Bictoin (BTC) managed to bring in numerous developers to improve and build innovations on its underlying code base, from layer 2 technologies to emerging smart contract solutions, but it remained the same – nobody so far managed to change its core properties, says Lucas Nuzzi, director of technology research at Digital Asset Research, a cryptocurrency research company. Not everybody agrees with Nuzzi’s conclusions though, the Ethereum (ETH) camp especially.
“So much is happening at the many layers of Bitcoin’s technology stack, it can be incredibly difficult to keep track of emerging solutions,” says Nuzzi in his recent report and adds that “Bitcoin, in its totality, is a constantly evolving suite of protocols.” This is due to two of BTC’s biggest values, he says:
- no single party can dictate how Bitcoin evolves;
- the lack of centralized control protects Bitcoin’s monetary properties.
But “In spite of the limits enacted by this constitution, innovation is still flourishing,” tweets Nuzzi. “There’s too much at stake to move fast and break things, so innovation is implemented as modules. These layers of software can ultimately fail without infringing upon the monetary system.” When it comes to BTC, leadership is minimized, says Nuzzi, and its technology is a sum of dozens of interconnected protocols. It is due to the inflexibility of Bitcoin’s core layer that several additional protocols specializing in various applications have been created in the Cryptoworld.
These are some of the reasons why Silicon Valley has had a hard time understanding Bitcoin’s biggest value proposition.
Bitcoin is not just a technology, financial instrument, or consumer application; it’s an entire monetary system.
— Lucas Nuzzi (@LucasNuzzi) December 3, 2019
Nuzzi shared a diagram, in an “attempt to map all relatively new initiatives and showcase a more complete picture of Bitcoin’s technology stack.”
(Find the full size diagram here.)
Layer 2: the Lightning Network
When it comes to adoption, metrics commonly looked at are the number of channels and total BTC locked in Lightning, which some find are in decline, but Nuzzi warns that these metrics are fundamentally flawed given the way Lightning operates.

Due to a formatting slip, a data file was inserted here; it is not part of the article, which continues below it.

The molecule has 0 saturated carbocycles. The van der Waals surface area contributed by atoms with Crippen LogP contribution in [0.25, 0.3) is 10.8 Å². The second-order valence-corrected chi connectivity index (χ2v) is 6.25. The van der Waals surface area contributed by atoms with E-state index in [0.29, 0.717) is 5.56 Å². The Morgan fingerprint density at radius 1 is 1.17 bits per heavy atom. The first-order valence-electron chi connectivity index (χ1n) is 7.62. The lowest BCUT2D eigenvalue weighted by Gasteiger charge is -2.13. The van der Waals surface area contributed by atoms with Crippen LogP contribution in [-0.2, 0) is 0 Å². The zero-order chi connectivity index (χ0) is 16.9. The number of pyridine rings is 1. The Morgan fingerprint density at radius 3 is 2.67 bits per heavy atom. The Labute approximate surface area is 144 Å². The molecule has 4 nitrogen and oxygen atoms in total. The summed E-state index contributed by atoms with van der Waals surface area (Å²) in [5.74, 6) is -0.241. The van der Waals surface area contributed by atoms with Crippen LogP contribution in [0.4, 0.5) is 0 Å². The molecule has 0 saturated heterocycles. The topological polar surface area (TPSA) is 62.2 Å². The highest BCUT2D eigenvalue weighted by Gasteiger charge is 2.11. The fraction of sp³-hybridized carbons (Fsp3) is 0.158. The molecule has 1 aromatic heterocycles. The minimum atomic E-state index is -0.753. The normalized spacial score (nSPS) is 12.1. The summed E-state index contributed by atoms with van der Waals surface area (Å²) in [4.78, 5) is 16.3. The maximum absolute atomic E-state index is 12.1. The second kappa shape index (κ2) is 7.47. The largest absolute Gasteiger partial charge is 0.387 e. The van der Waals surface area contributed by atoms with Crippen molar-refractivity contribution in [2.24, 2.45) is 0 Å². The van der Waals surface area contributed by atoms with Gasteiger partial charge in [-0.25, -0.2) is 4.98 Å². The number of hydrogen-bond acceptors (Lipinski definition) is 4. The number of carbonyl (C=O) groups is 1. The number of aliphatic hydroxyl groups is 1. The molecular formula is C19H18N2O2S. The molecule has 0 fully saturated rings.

“One of the most underrated virtues of the Lightning Network is its straightforward privacy properties,” he says. He cites the estimates of Christian Decker, core tech engineer at Blockstream (an important contributor to the Lightning Network), which says that 41% of Lightning channels are private, and 59% are public.
Any competent crypto analyst could tear that diagram to shreds. It is just fluff masquerading as innovation, in order to fuel the hopium needed to protect "number go up."
— cyrus.ismoney.eth (@cyounessi1) December 3, 2019
Others persisted that BTC is old technology, prompting another ‘new vs old vs innovative vs limited’ debate.
It’s not old technology, but it is limited by nature (non Turing complete, which limits how many devs actually want to build on top)
— Mike Czarny⚡️owns.eth (@r3lik) December 3, 2019
And then, ETH was mentioned. Some ETH supporters didn’t think BTC is that impressive or deserving of the praise, with BTC fans jumping to its defence.
Yup, but I don't recall "BTC CEO" asking for a reorg (sorry, intervened state)
— BTC Andres🛰️📻(285⚡🔦,9🌊🔦)🔑🦡🌮🥩🌽🐇🕳️☣️6.15 (@BtcAndres) December 3, 2019
Meanwhile, BTC is currently (15:23 UTC) trades at c. USD 7,500. It’s up 1.8% in the past 24 hours and 2.8% in the past seven days.